A respected and highly decorated businessman has opened up about the horrific racism that he and his family faced growing up in the North East.

Tyneside entrepreneur Ammar Mirza has laid bare the issues of racism growing up in Newcastle - highlighting that he would be targeted by racial slurs when he was as young as five years old and having dogs set on him by some residents around him.

Mr Mirza was appointed a CBE in 2014 for outstanding services to business and the community, but on the PRsonal podcast, he said that as a boy living in poverty in the city’s West End, skinheads would chase him with an Alsatian whilst his family was subjected to vile racist slurs.

“Some of my earliest memories were of my parents having a gazillion bolts on our front door – there was literally a metal bar that went across the front door and there were bolts from top to bottom,” recalled Mr Mirza, who likened the family home to “Fort Knox”.

The Northern Echo: Ammar MirzaAmmar Mirza (Image: PRSONAL PODCAST)

“We experienced drunken individuals shouting abuse on a Friday and Saturday night, and this was when I’m under five – people would say ‘P**** go home.

“It didn’t happen all of the time but it happened.”

Having been raised in Beaconsfield Street, in Arthur’s Hill, Ammar would become one of the West End’s great success stories and has received scores of accolades for his efforts in supporting and promoting trade throughout the UK.

In 2019 he was named British Asian Entrepreneur of the Year.

As an angel investor and organisational growth expert, he’s also helped to establish thousands of businesses globally.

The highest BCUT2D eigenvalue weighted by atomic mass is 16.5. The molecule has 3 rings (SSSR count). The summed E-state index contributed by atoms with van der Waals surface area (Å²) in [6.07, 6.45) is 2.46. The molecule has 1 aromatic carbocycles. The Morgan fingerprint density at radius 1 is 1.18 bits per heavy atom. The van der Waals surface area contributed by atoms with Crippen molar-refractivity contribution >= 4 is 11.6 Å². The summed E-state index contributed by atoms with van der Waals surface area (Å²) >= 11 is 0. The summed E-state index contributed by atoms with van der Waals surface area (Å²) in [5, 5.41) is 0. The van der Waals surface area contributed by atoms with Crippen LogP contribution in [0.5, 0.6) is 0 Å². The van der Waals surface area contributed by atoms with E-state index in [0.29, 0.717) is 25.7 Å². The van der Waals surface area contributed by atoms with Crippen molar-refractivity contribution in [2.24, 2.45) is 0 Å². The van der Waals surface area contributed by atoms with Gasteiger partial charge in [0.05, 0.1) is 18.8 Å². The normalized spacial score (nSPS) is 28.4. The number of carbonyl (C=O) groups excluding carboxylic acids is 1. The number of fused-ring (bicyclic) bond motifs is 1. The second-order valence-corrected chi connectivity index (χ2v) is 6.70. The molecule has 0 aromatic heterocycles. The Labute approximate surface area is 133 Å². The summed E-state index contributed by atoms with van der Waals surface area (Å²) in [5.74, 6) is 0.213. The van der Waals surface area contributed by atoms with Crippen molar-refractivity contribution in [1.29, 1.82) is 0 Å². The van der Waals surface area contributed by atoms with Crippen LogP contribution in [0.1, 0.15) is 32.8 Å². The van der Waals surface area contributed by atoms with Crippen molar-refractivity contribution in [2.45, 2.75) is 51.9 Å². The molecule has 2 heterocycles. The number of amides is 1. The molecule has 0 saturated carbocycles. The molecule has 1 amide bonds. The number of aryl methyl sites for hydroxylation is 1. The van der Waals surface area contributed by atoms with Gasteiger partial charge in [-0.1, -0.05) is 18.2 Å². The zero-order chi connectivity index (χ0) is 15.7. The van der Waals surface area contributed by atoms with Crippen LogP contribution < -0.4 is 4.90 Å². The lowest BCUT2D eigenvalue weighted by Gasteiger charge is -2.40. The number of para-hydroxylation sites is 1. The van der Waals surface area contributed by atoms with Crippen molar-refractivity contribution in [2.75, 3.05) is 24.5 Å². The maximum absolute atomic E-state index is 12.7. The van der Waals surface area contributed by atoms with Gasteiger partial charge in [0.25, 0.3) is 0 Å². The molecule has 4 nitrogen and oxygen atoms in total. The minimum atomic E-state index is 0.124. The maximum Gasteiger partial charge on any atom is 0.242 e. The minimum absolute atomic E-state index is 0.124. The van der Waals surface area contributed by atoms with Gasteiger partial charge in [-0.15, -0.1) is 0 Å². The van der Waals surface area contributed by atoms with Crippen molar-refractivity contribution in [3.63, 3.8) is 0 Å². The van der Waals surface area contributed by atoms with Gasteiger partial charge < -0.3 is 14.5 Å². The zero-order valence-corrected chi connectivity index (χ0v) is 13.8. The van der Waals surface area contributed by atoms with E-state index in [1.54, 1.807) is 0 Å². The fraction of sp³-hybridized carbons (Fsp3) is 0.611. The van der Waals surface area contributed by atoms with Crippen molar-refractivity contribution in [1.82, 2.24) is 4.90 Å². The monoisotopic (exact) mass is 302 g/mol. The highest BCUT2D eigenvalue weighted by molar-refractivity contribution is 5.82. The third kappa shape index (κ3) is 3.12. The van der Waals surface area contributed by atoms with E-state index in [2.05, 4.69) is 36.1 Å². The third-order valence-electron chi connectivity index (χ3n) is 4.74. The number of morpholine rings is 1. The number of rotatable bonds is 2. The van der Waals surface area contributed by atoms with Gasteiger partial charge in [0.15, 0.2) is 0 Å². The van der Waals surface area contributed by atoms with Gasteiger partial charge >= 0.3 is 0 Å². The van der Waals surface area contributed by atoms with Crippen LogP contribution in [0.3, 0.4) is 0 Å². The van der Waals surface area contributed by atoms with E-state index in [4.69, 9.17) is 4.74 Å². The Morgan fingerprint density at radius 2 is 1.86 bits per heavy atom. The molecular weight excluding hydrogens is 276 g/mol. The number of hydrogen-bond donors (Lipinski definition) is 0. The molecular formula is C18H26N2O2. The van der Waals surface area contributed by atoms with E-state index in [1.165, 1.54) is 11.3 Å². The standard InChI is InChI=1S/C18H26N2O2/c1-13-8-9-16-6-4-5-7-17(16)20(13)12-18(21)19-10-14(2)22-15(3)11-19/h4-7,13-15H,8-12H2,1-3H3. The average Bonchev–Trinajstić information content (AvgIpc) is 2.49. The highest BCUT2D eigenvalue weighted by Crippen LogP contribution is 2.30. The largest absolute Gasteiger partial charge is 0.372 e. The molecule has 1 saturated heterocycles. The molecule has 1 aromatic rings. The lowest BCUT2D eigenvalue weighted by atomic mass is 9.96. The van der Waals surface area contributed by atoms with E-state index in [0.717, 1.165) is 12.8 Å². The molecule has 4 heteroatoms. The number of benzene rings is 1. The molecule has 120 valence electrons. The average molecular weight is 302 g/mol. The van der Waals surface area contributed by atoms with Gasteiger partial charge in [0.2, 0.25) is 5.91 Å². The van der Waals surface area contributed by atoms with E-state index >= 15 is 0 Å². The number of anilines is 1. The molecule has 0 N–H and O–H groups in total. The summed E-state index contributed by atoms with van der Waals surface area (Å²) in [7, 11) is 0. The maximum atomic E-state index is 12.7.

Currently, he’s working on the Inclusion by Default Campaign, which aims to help make the North East and Tees Valley the most inclusive UK region by the end of 2025.

Yet on the show, produced by the North East PR agency Harvey & Hugo, Mr Mirza admitted that growing up in an Asian household during the 70s and 80s posed a challenge.

“There were a couple of individuals who lived on the estate opposite, in Stanhope Street, who had an Alsatian and they would regularly set the dog on us,” he recalled.

“I remember walking through Leazes Park with my elder brother and having to climb us trees (to escape from the dog.

“I’ve always experienced racism but more recently, it has been bias. But it does still happen today, it just isn’t as prevalent.”

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On the show, he discussed his sadness at his late parents not being able to see him receive many of his accolades, as well as his charity work and having a premature baby.

However, he also told host Charlotte Nichols that just last year, he was mistaken at the civic event for Habib Rahman, Newcastle’s first-ever non-white Lord Mayor – and that despite his successful career, he still encounters unconscious bias today.

“Even working with colleagues on certain projects, as soon as there are two Asian individuals involved, they’ll regularly call me their name.

“That isn’t racism, but it is that unconscious bias that exists that there can’t be two Asian people in that role.” Despite this Ammar still believes the North East to be the best region in the world and is on a mission to help make it better.

The full episode can be watched here.